Fundraisers have been organized in the area to help the dogs.
Eighty-four Great Danes were rescued last Friday from the residence and commercial breeding operation at locations in Wolfeboro and Bartlett.
Nine dogs taken from Wolfeboro in the weeks leading up to Friday's rescue are recuperating at Conway Area Humane Society.
The seizure was the result of an investigation that began May 8 by law enforcement and cruelty investigators. The Wolfeboro Police Department executed arrest and search warrants at 149 Warren Sands Road in Wolfeboro, at a business called De La Sang Monde Great Danes.
Seventy-five animals were removed, along with evidence of alleged animal cruelty and neglect.
The owner/operator, Christina Fay, 59, of Wolfeboro, was arrested on two misdemeanor counts of animal neglect. She was taken to the Carroll County Jail, where she was processed and bailed with a court date of Aug. 2 in Third Circuit Court in Ossipee.
Another nine puppies were removed from Fay's custody at a Bartlett location.
An [unnamed] administrator for De La Sang Monde Great Danes' Facebook page told People magazine, which brought worldwide attention to the story, in a Facebook message:
"All I have to (say) is that TV stories never reflect the real truth. I love my dogs and I feed them. All of this was a TV show. I will prove that. Having more than 70 dogs is equal to lots of poo and (urine.) We have to clean every day ... police arrive in my house before all the clean work, that is the reason why they found my place with poo and (urine)."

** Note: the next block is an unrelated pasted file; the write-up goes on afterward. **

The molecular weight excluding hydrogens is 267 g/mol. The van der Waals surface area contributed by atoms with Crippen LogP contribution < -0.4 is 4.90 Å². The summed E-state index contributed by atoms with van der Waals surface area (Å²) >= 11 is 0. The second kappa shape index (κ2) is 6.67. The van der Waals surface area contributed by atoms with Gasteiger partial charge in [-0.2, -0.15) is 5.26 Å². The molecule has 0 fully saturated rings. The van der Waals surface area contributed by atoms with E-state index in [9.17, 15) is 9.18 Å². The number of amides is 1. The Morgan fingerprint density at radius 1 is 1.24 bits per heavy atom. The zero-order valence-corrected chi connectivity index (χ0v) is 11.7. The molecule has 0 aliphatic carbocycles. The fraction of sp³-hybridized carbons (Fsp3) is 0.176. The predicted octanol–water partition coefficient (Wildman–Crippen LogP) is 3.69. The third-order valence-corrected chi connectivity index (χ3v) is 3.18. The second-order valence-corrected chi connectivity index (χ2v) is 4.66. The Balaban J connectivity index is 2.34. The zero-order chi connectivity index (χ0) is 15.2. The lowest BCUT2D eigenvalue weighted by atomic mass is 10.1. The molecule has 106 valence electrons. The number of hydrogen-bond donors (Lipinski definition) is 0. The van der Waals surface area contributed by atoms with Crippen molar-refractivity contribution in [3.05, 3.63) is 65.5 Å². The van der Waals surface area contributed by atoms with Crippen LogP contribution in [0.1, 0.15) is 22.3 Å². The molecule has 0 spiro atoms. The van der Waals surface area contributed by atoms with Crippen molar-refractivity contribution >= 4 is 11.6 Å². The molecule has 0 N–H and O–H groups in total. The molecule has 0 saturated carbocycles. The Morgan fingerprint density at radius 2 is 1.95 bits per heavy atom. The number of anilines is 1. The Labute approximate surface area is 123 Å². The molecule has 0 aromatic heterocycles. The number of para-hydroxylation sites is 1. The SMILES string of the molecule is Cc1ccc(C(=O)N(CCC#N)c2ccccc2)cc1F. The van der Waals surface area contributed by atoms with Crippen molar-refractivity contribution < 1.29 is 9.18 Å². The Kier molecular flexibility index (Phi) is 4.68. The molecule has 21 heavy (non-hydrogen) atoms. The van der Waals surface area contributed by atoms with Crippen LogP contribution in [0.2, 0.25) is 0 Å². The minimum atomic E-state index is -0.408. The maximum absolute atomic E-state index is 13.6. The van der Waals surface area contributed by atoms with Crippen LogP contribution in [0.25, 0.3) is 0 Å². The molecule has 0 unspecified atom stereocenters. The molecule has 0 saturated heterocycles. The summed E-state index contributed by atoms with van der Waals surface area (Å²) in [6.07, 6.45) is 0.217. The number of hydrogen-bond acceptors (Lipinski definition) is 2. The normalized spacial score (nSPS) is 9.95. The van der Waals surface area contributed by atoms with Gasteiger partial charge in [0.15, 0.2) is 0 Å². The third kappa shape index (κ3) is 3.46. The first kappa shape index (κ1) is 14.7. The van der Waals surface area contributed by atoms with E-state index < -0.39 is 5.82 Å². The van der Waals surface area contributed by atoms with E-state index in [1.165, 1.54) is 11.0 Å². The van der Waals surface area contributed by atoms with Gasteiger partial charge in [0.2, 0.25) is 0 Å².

The Sun reached out to De La Sang Monde Great Danes' Facebook for comment, and the [unnamed] administrator said it would be taken down as people were writing hateful messages on the page.
"She is a great person she is a real animal lover — she would never make suffer her dogs or any animal," said the Facebook page administrator.
The animal neglect complaint from police charged that Fay did "without lawful authority negligently deprive or cause to be deprived, animals, Great Dane dogs, in her possession or custody necessary care or sustenance, by not providing adequate water or food."
The complaint says Fay did "knowingly permit or cause animals in per possession or custody, Great Dane dogs, to be subjected to cruelty, inhumane treatment, or unnecessary suffering by keeping them in an environment where they live in their own feces and urine, are not properly treated for disease and injuries and are fed infested food."
She is free on $10,000 personal recognizance.
Fay has lived at the Wolfeboro address for two years with her son, Edward, according to documents filed in court (Note: Another article stated an adult son named Ned lived in the home with her). Police have had about a half-dozen complaints during that span to include a 2015 dog bite and several barking complaints.
On May 4, a 16-year-old employee handed photos to Lakes Region Humane Society. Lakes Region Humane Society then shared them with Pope Memorial SPCA, which turned them over to Wolfeboro police, which led to the dogs' seizure.
The police affidavit alleges that not only were the dogs' living quarters rife with feces and urine but the dogs also were allegedly fed rancid raw chicken infested with maggots. Dogs were underweight, suffering from maladies like cherry eye and viral infections.
Bartlett veterinarian Dr. Kate Battenfelder was identified in the affidavit as Fay's main vet, who "agreed that Mrs. Fay has gotten out of hand with the number of dogs she has."
On Tuesday afternoon, Battenfelder released a statement through her representative, Erik Bernstein of Bernstein Crisis Management, a company that specializes in restoring online reputations: